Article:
Tribes are good (essential, I said in my last column). And yet there is danger when tribal extremes become virulent tribalism. Such tribalism takes what is good and life-giving about a bounded group and morphs it into a destructive, negative force. It proclaims the superiority of one group over another. It devalues and dehumanizes those not in the tribe. It feeds on fear and mistrust, and incites violence against the other, simply because they are not tribal members.
Mennonite tribes in North America can be strong and powerful, sometimes tending towards exclusivism, often expressed unconsciously.
I once heard church historian Arnold Snyder say that 16th-century Anabaptists who experienced persecution formed rigid boundaries for self-protection. Keen attention to who was in and out—who safely belonged and who may be a dangerous outsider—was necessary for the tribe’s survival. Such a characteristic, like the “Mennonite name game,” continues today, even though it is no longer necessary and may even erode the group’s health and growth.
Although not a “cradle Mennonite,” I have enjoyed a place in or near the centre of the dominant tribes. But I have also experienced being an outsider. Sometimes I manage that comfortably, observing with pleasure the deep roots, shared history and cultural traditions of the tribe I am outside. At other times, I am frustrated by the invisible yet defining line being drawn. The one who is making the boundary is in, and I am not. The speaker is fully a member of the tribe, and I am something less than that. There is implied privilege and disadvantage.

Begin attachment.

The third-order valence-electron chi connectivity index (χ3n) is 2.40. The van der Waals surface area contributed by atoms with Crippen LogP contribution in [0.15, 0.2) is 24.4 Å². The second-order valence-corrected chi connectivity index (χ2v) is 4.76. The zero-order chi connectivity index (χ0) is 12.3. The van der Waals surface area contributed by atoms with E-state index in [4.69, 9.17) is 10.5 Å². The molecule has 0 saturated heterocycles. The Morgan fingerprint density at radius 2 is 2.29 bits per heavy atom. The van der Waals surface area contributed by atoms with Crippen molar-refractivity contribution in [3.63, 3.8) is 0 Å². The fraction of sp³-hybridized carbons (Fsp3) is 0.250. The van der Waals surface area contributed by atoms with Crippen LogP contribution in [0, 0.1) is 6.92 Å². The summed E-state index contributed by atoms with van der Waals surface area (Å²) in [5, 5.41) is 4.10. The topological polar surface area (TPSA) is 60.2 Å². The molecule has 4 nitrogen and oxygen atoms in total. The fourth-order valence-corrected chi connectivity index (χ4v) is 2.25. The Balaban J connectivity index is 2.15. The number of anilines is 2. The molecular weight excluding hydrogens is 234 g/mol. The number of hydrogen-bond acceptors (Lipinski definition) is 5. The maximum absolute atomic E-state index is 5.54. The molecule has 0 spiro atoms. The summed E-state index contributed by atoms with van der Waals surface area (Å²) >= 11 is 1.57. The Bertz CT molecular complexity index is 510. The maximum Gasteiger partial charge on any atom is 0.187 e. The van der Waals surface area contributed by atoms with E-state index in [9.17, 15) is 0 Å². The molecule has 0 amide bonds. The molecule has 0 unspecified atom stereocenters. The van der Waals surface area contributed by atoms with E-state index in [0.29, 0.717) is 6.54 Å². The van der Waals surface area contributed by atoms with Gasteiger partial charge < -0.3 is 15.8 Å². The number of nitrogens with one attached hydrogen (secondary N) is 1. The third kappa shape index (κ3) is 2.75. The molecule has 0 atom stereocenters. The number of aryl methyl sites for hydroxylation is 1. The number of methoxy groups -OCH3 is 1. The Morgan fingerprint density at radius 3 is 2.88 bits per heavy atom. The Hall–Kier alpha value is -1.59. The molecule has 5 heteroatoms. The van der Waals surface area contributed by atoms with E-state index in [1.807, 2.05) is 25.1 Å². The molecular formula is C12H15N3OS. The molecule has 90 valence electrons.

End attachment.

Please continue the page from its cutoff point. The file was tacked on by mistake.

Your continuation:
For example, I have often heard, “Miller: that’s not a Mennonite name, is it?” To which I may reply, “Do you know who was a principal founder of Mennonite Central Committee?” (Orie Miller, for those not in the know). Or there was the sweet oma who incredulously asked me three times, in about as many minutes, “You don’t speak any German?” Each time, I replied patiently that I didn’t, but by the third time I confess I was ready to throttle her! And another member of the tribe brought tears to my eyes when he said, in a kind attempt to explain tribal customs, “You’re not even Mennonite”—meaning “you don’t share the same Mennonite roots that I do”—although I had been Mennonite for more than 30 years at the time.
While we want and need tribes, we also need to look beyond our tribe to see the precious worth in all humans, all equally children of God. Those of us taking part in the great multi-tribal Anabaptist gathering at Mennonite World Conference assembly this past summer glimpsed a little piece of God’s big, openhearted tribe.
Or sometimes we grasp the vision of Paul, who laboured passionately to stretch a tribe out of its old understandings to make space for the whole world invited in by the love of Jesus. When he preaches to the Galatians, “There is no longer Jew or Greek, there is no longer slave or free, there is no longer male and female, for you are all one in Christ Jesus” (3:28), we are pulled beyond our tribe. In Ephesians 2:14-16, he adds that Jesus “has broken down the barrier, the dividing wall of hostility” between tribes, to create one new humanity, reconciling all to God through the cross.
Can we let Paul’s compelling vision pull us from our tribal insecurities toward a generous embrace of all God’s children? Maybe it helps to remember and hold graciously, “Once you were not a people, but now you are the people of God”
(I Peter 2:10).
Melissa Miller (email@example.com) has a passion for helping people develop healthy, vibrant relationships with God, self and others.
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